People will tell you it's a cathartic process and that's very true.  It can be a way of getting stuff off your chest - stuff that's been bothering or haunting you.  In fact it's very true that when you use songwriting to try and express that 'stuff',  the sense of relief when you've actually got a song that has dealt with it -  is very real.  After many years I finally wrote a song about my own origins - or what I knew of them - (some of them are very shrouded) - I felt as though I'd had a massive emotional release, so strong was it. The song in question, although not recorded, is called "In the Mist of '45". I do hope I'll record it one day, at least for posterity.

And that word posterity is important.  Although your songs may not always be biographical in the literal sense, they nevertheless will inevitably feature biographical elements, and those will sometimes only be apparent when you've finished writing the song and sit back, as an observer, and look at it.  It may not be until you look at a larger crossection  of a songwriter's output that you can get a feeling of that "biography", for want of a better expression.

For me, songwriting is a journey of discovery.  Some may be surprised at that - assuming that if you set out on putting your thoughts on a subject into a song, you would know what you were going to end up with.  In reality, nothing could be further from the truth.  What comes into your mind as you're fossicking around for the inspiration, or the idea, or the catalyst that will move the song on, can be truly surprising.  It may be a phrase, or a catchy riff, or a tempting bit of melody, or something you find totally baffling - that makes you say - where on earth did that come from?

It's true that these happenings sometimes come from the instrument you're using, but certainly not always.  In short, it's unpredictable, but don't be surprised if it happens to you - it could even occur in something as simple as when you're trying to think of a rhyme.  The allure of this unpredictability can be quite addictive.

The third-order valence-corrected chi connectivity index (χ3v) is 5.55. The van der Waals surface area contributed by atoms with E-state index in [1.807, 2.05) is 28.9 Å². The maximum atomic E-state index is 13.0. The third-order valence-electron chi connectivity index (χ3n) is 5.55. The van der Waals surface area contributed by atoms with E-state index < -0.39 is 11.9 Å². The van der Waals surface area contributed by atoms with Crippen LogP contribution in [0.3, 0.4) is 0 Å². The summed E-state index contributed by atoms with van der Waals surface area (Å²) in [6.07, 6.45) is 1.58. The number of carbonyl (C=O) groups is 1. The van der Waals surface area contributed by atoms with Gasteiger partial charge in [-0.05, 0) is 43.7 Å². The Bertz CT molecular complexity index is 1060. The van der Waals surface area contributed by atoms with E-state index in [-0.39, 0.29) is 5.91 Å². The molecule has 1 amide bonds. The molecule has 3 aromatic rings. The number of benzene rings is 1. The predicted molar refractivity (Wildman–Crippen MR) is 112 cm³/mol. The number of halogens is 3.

I usually start with some sort of verse or chorus that I've just thought of in my head, because I've often found that  those words, that verse, can suggest a tune or melody to me simply because of their pattern, rhythm, or cadence. 

Just one more thing - be patient.  If it's not working, forget it for a while and go do something else, and come back to it later.  The thing is, you see, that your mind/brain will, without you being aware of it, continue to tussle with the challenge while you're off doing the more mundane things of daily life.  I once wrote a song, called "Daydreaming", while I was hoovering the living room.  Some activities seem to require so little concentration that there's room for your mind to do all sorts of thinking about something that's occupying your thoughts more.  (The downside of that is that the activity you're supposed to be doing, suffers from lackof concentration, as my faithful partner, Pauline would confirm.

Well, friends, I'm stopping there, before this really does become a songwriting workshop!  The main thing for you aspiring songwriters is- don't fret - don't worry about it!  Good luck!